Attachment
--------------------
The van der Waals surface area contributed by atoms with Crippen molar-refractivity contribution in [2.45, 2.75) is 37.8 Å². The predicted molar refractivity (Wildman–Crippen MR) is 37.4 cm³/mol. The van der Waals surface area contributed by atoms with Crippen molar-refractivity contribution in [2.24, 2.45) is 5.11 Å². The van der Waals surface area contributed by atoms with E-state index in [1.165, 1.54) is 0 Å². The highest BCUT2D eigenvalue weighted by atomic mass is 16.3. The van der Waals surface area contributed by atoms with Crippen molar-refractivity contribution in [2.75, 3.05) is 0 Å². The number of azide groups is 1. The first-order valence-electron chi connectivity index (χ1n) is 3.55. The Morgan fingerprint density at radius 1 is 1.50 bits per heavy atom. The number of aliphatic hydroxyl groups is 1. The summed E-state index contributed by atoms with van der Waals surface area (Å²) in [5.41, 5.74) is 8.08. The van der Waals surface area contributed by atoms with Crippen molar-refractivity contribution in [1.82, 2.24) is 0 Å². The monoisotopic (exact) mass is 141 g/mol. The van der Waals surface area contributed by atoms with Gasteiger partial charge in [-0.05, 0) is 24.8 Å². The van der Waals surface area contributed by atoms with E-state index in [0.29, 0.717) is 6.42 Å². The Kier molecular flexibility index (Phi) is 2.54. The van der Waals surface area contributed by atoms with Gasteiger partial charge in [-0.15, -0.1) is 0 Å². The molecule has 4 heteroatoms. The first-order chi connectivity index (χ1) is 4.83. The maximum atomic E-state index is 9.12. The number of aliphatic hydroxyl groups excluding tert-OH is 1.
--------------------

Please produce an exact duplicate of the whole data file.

The van der Waals surface area contributed by atoms with Crippen molar-refractivity contribution in [2.45, 2.75) is 37.8 Å². The predicted molar refractivity (Wildman–Crippen MR) is 37.4 cm³/mol. The van der Waals surface area contributed by atoms with Crippen molar-refractivity contribution in [2.24, 2.45) is 5.11 Å². The van der Waals surface area contributed by atoms with E-state index in [1.165, 1.54) is 0 Å². The highest BCUT2D eigenvalue weighted by atomic mass is 16.3. The van der Waals surface area contributed by atoms with Crippen molar-refractivity contribution in [2.75, 3.05) is 0 Å². The number of azide groups is 1. The first-order valence-electron chi connectivity index (χ1n) is 3.55. The Morgan fingerprint density at radius 1 is 1.50 bits per heavy atom. The number of aliphatic hydroxyl groups is 1. The summed E-state index contributed by atoms with van der Waals surface area (Å²) in [5.41, 5.74) is 8.08. The van der Waals surface area contributed by atoms with Crippen molar-refractivity contribution in [1.82, 2.24) is 0 Å². The monoisotopic (exact) mass is 141 g/mol. The van der Waals surface area contributed by atoms with Gasteiger partial charge in [-0.05, 0) is 24.8 Å². The van der Waals surface area contributed by atoms with E-state index in [0.29, 0.717) is 6.42 Å². The Kier molecular flexibility index (Phi) is 2.54. The van der Waals surface area contributed by atoms with Gasteiger partial charge in [-0.15, -0.1) is 0 Å². The molecule has 4 heteroatoms. The first-order chi connectivity index (χ1) is 4.83. The maximum atomic E-state index is 9.12. The number of aliphatic hydroxyl groups excluding tert-OH is 1.